This study asks the important question, what proportion of systematic reviews searched for and made use of unpublished data? However, an important follow-up question remains to be addressed: Among those cases in which unpublished data was used, how was it used? Unpublished data can of course address study publication bias, ie. data from unpublished studies can be simply added to data obtained from the published literature. However, unpublished data can also address outcome reporting bias,[1-3] ie. a trial publication conveys that the intervention is safe and/or effective while unpublished data on the same trial tell a different story. For example, in a study of 74 industry-sponsored antidepressants trials,[4] in addition to 23 (31%) unpublished trials, we found 11 (15%) trials with outcome reporting bias. If we had corrected for the former while ignoring the latter, we would have obtained an effect size estimate that was still inflated. Returning to the current study,[5] an informative follow-up would be to look within the cohort of systematic reviews that made use of unpublished data and determine how many used it to verify the published results.


    1 Kirkham JJ, Dwan KM, Altman DG, et al. The impact of outcome reporting bias in randomised controlled trials on a cohort of systematic reviews. BMJ 2010;340:c365.

    2 Chan A-W, Altman DG. Identifying outcome reporting bias in randomised trials on PubMed: review of publications and survey of author...

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  • Authors respond to "Comments on PROMISE data interpretation in Siemieniuk meta-analysis from PROMISE team"

    Dear Editor:

    We thank Dr. Fowler and colleagues for taking the time to consider and comment on our BMJ Rapid Recommendation (1). They speculate on reasons why tenofovir and emtricitabine increased the risk of neonatal mortality and early preterm delivery in their trial (2) and then say that the current evidence does not support a recommendation for alternative NRTIs over a tenofovir-based antiretroviral therapy (ART) regimen. We do agree that most, but not all, of the evidence comes from a single study, which may have overestimated harm. Our systematic review attempted to generate the current best evidence, and is not definitive: it is moderate-to-low quality for key outcomes (3). However, we disagree with the implication that based on this evidence, most women would choose a tenofovir-based ART regimen.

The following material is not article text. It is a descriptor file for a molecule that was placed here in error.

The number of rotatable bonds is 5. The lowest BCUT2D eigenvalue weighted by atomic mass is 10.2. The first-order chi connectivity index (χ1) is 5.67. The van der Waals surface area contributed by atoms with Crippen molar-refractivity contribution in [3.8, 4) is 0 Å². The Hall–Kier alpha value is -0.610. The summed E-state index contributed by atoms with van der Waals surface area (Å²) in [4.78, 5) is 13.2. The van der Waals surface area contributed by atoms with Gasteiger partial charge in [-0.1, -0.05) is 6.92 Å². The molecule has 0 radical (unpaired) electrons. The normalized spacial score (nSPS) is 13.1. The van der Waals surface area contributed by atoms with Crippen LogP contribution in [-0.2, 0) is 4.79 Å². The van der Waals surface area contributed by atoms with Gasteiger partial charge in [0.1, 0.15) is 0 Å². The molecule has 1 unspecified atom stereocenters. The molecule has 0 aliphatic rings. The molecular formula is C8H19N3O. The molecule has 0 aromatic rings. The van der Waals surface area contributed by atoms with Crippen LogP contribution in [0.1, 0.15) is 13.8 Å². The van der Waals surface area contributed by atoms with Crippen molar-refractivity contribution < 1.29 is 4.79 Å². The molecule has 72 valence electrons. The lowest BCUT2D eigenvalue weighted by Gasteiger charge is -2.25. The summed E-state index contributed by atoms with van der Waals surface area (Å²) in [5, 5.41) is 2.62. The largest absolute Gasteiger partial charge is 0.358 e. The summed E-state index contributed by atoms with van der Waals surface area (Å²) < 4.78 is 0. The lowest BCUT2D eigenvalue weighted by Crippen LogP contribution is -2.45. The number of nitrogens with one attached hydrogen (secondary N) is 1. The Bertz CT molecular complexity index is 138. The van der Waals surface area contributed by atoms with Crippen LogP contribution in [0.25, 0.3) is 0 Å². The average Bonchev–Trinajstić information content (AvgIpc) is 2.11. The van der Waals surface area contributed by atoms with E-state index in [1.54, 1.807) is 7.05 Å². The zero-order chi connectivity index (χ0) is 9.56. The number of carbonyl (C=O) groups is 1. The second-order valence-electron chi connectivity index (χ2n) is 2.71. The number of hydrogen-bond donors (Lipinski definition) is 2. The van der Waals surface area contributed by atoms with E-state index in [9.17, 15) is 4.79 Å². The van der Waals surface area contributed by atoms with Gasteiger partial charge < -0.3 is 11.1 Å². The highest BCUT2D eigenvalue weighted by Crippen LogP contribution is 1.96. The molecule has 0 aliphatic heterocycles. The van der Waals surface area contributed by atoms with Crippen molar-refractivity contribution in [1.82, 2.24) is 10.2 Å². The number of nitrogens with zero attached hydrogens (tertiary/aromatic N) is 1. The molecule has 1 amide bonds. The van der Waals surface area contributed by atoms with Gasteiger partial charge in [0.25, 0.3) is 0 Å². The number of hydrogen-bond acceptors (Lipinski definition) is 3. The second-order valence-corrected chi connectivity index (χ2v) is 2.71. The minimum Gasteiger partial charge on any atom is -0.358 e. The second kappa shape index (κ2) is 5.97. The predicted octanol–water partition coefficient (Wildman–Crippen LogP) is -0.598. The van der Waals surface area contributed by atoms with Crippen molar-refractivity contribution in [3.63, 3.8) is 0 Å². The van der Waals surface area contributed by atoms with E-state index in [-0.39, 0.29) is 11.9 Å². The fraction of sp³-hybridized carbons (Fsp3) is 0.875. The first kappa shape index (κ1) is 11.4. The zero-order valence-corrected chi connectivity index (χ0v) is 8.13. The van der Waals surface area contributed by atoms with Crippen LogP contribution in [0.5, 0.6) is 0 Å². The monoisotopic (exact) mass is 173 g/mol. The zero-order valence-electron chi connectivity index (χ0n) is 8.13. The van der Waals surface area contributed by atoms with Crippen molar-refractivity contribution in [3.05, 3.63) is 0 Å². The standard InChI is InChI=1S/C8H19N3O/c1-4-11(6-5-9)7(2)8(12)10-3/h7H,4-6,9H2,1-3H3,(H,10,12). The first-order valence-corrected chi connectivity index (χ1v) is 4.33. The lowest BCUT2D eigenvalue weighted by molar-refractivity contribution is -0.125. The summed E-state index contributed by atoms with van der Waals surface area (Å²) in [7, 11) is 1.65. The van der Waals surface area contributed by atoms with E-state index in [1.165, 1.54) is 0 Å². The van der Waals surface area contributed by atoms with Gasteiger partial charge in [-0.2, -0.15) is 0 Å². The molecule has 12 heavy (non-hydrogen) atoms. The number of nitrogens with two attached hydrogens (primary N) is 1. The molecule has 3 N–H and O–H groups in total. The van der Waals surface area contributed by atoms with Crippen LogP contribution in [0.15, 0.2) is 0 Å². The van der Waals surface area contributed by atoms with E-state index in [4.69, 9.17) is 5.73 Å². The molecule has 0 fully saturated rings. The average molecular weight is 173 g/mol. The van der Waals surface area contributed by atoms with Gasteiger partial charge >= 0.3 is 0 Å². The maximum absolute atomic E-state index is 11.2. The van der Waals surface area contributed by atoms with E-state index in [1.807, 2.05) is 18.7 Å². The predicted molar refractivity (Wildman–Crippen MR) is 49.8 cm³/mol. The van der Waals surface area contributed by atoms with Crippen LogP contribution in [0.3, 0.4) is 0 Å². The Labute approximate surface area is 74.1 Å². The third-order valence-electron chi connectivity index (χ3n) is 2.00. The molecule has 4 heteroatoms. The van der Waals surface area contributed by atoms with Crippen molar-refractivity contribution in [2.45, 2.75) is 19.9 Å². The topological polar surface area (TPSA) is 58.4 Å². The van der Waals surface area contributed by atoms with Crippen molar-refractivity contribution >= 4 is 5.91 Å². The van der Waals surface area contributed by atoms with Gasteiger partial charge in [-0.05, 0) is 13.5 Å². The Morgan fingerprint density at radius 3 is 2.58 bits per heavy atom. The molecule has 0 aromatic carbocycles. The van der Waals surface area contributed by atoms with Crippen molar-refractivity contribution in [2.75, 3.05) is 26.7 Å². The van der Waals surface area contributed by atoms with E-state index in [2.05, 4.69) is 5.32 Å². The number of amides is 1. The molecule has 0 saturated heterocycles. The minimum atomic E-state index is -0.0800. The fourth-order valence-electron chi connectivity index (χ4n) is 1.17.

The PROMISE authors suggest that results of the comparison between tenofovir-ART and AZT-ART are untrustworthy because the risk of neonatal death was lower in the AZT-ART arm in the earlier period 1 before the tenofovir-ART arm was introduced (2). However, the difference between the two time-periods in the AZT-ART arm could easily be explained by chance (neonatal mortality 1.4% in period 1 vs. 0.6% in period 2, p=0.39; very preterm delivery 3.4% in period 1 vs. 2.6% in period 2, p=0.60). Regardless, the only reliable comparison between tenofovir-ART and AZT-ART is during period 2 when randomisation to both AZT and tenofovir-based ART occurred. Despite these r...